The Star-Crossed Hamlet

“To Be Or Not To Be” was a perfect comedy that could only have been made in a democracy.

10.10.08 8:20 PM ET

David Thomson, a Brit who lives in San Francisco, is perhaps the most astute and observant film critic in the English language. His new collection of movie assessments, “Have You Seen?” is published this month. Below, his definitive appraisal of the Jack Benny/Carole Lombard masterpiece “To Be Or Not To Be.” For his views on Roman Polanski’s “Chinatown,” Akira Kurosawa’s “The Seven Samurai,” Howard Hawks’s “To Have and Have Not,” the Marx Brothers’ “Duck Soup” and others, click here.

The point may be obvious. It may gloss over fine issues of taste. But in some
total conflict, if one side is making To Be or Not To Be in the middle of a war and the other is not—you know which side to root for. No, there are no Nazi equivalents to this film, no film in which the Goethe Institute, let's say, sends a Schubert lieder singer on a tour of the United States and she tries to conduct an affair with a spokesman for the Bund. (You're tempted by the sound of it? But only because you've grown up in a culture addicted to irony, sarcasm, self- effacement, and that essential ingredient of American acting once identified by Kenneth Tynan—its Jewishness.)

It has to be said that Samson Raphaelson-Lubitsch's preferred writer chose to be unavailable for this project, because he feared that it would end in charges of bad taste. So Melchior Lengyel shaped the idea and Edwin Justus Mayer wrote the script about a Polish acting company in Nazi-occupied Warsaw that has a hard time doing Hamlet, but which gets drawn into a masquerade against the Nazis that may help win the war. This is the company led by Maria and Joseph Tura (Carole Lombard and Jack Benny), when he is doing Hamlet and she has a Polish flier after her and she tells the boy to rendezvous in her dressing room just after her husband begins the speech “To be or not to be ...”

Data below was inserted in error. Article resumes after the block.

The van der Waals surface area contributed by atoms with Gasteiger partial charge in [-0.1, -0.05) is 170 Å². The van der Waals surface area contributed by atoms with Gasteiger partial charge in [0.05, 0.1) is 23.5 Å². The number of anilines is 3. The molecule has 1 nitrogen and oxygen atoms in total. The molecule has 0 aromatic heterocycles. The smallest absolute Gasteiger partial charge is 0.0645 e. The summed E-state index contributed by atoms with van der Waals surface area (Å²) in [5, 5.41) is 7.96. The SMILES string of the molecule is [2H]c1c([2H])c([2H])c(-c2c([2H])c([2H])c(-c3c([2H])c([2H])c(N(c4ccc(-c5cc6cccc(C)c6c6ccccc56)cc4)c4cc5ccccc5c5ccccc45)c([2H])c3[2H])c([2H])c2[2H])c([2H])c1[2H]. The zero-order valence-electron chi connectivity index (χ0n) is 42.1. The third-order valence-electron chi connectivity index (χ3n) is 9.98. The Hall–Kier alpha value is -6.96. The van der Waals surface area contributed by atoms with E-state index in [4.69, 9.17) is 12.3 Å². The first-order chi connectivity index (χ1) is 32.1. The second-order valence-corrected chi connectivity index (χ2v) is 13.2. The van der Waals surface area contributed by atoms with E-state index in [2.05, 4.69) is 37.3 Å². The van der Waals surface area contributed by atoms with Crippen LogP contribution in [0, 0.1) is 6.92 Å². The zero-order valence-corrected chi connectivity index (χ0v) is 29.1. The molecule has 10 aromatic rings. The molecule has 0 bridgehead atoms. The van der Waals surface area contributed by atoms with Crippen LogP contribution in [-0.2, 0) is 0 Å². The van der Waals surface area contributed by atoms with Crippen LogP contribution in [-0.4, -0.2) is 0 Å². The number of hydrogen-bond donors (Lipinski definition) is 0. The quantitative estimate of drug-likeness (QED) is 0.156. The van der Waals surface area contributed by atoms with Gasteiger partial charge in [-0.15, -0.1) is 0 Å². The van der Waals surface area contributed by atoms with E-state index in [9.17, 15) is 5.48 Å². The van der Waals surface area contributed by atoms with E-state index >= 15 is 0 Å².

What follows is nothing less than a farce in which the Nazis are the butt of the humor, but in which “So, they call me concentration camp Erhard, do they?” is relied upon to get repeated belly laughs. Some find it too much.

I suggest that its brilliance lies in the concentration on actors at the heart of the story and the casting genius that saw how far the already wounded face of Jack Benny could consider no greater crime against humanity than walking out on his big speech. And then there is Carole Lombard, ravishing, sexy, happy, and glorious in her gowns. She was dead shortly after the film finished shooting, and it may be that that took away from audience numbers as much as any question of taste.

Alexander Korda was a co-producer on the venture and Vincent Korda did the sets. Those gowns are by Irene, and Rudolph Maté did the photography. The faultless cast also includes Robert Stack, Felix Bressart, Lionel Atwill, Stanley Ridges, Sig Ruman, and Charles Halton. Of course, it is an artifice, protected from the real horror of war. But it has moments when to see the Turas-vain, self-centered, essentially small-minded is still to recognize how far cinema and egalitarianism can amount to models of ordinary decency.

The American cinema has made few lastingly useful political statements, and it has often taken fright at the risk of trying. To Be or Not To Be is the sort of film that would have earned murder gangs if the other side had won. It is still brave, and it still bespeaks a wholesome insolence in many Americans toward tyranny and the way of life ready to rationalize the death of flirtation.

Excerpted from "Have You Seen... ?" by David Thomson Copyright © 2008 by David Thomson. Excerpted by permission of Knopf, a division of Random House, Inc.

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